Most of the salt that is purchased today has been harvested mechanically from salt deposits in the earth, with heavy machinery. It has traveled through metal pipes, been exposed to high heat in order to crack it's molecular structure and strip away its essential nutrients. Then it is further assaulted by chemical additives to make it flow freely, non-caking agents, bleached white and iodized. Today's refined white table salt is artificial and contains only 2 essential minerals; sodium and chloride, nothing more.

Mineral Supplements: Man attempts to return these lost trace elements and macro-nutrients to their diet by using synthetic or inorganic forms as substitutes for the real thing, but the end result is poorly utilized and unbalanced. There is a narrow measurable difference between what is essential and what is toxic. It is not enough to have the proper quantity and ratio of needed nutrients in the diet. These trace elements must be active and capable of being metabolized. The absence of properly utilized trace elements causes many of the normal functions of the human body to be inhibited or stop working all together. This leads to deficiencies that allow illness to become established, which begins a vicious cycle of even greater nutritional deficiency and the loss of immune response, allergies and many serious health problems.

The presence of bioavailable trace elements and macro-nutrients gives the body the ability to restore it's own biochemical balance. Unrefined ocean salt completes the requirements of essential elements in precise dosages that are balanced naturally, supplying trace elements and macro-nutrients that are virtually unavailable from the plant world.

Pay Attention to Your Sodium/Potassium Balance

It is important for you to pay attention to your sodium-to-potassium ratio, which has a far stronger correlation to blood pressure than does salt intake alone. It is generally recommended that you consume five times more potassium than sodium, but even though most Americans are consuming a low-salt diet, they eat twice as much sodium as potassium. If you're eating mostly processed foods and few fresh vegetables, your sodium-to-potassium balance is most likely to be inverted. Imbalance in this ratio can lead to high blood pressure and contribute to a number of other health problems, including but not limited to:
  • Kidney stones
  • Memory decline
  • Osteoporosis
  • Erectile dysfunction
  • Stomach ulcers and stomach cancer

Subpopulations That May Need to Restrict Salt Intake


Overall, most people do not need to worry about consuming too much salt. However, there are some salt-sensitive people who may need to limit their salt intake to 2,300 mg per day. This includes those with:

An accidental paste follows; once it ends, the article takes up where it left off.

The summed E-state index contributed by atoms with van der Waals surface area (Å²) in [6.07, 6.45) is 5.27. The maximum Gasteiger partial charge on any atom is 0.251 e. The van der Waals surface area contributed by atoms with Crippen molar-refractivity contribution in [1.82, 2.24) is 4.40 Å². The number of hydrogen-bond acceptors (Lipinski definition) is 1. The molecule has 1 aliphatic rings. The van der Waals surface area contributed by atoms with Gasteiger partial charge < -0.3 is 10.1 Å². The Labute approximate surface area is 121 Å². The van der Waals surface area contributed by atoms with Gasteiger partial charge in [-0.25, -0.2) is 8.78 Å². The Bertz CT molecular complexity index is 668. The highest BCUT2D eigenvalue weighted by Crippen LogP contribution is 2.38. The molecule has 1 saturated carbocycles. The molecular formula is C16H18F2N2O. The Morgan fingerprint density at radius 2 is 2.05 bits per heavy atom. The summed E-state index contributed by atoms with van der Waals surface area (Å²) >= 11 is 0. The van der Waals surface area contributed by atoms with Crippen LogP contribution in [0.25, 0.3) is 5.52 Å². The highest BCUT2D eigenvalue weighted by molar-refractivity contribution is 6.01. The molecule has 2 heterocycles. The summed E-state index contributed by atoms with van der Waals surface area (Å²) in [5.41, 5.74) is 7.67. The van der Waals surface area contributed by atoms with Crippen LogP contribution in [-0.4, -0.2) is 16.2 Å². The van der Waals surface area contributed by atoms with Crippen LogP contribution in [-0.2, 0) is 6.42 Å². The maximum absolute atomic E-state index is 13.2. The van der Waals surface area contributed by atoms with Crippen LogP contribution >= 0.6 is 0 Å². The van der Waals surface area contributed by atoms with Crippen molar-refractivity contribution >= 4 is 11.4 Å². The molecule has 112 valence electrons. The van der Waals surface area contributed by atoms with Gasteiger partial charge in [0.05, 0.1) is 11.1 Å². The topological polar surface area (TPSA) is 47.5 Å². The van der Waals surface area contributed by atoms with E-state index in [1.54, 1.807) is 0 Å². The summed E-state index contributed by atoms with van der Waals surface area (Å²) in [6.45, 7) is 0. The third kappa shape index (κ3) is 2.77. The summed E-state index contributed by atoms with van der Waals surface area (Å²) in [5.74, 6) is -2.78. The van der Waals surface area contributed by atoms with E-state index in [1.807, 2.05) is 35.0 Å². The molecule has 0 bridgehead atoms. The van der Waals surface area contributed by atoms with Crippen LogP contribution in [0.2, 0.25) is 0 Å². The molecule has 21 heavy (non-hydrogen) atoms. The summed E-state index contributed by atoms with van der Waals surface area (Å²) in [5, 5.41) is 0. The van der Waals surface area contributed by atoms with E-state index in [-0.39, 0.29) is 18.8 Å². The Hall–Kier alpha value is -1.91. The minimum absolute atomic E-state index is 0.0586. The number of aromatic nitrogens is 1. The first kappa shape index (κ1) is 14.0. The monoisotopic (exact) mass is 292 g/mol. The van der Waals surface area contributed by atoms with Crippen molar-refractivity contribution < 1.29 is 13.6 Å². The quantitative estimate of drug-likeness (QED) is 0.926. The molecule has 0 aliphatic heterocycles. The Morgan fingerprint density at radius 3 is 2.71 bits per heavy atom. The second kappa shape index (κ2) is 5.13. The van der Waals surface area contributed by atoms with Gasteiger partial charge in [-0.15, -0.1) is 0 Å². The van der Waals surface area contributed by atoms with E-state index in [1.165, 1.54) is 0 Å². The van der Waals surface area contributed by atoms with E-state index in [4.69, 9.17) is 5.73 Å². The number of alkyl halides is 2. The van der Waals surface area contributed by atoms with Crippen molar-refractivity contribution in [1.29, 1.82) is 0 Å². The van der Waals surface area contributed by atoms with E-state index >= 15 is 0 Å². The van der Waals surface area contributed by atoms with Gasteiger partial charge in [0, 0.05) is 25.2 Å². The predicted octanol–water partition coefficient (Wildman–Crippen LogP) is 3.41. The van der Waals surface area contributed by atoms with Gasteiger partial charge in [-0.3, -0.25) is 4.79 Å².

• Endocrine disorders
  • High aldosterone levels
  • Cushing’s syndrome
  • Elevated cortisol
  • Liddle syndrome, a rare condition affecting about 1 in 1 million individuals, causing them to retain too much salt. If treated with amiloride, salt intake probably does not need to be restricted

Conditions That Contribute to Sodium Loss


On the other hand, there are conditions that contribute to sodium loss or prevent your body from absorbing salt well, thereby raising your need for additional salt. This includes:
  • Inflammatory bowel diseases (IBD) like Crohn’s and ulcerative colitis
  • Bariatric surgery, and those who have had their intestine and/or colon removed
  • Sleep apnea, as the lack of breathing increases blood flow to the thorax and increases central blood pressure. This tricks your body into thinking it’s overloaded in salt, triggering the excretion of salt. Sleep apnea can cause you to lose about 3,000 mg of sodium each night
  • Kidney diseases such as polycystic kidney disease and glomerulonephritis (interstitial damage to the tubules that causes salt loss)
  • Irritable bowel syndrome (IBS)
  • Hypothyroidism (as thyroid hormones allow your kidneys to reabsorb salt)
  • Adrenal deficiency
  • Celiac disease

I hope you found this article helpful. I wish you optimal health, safe travels and many blessings.

This article contains general information about medical conditions and treatments and is not direct medical advice for your specific situation, and should not be treated as such. You should never delay seeking medical attention, disregard medical advice, or discontinue medical treatment because of information in this article.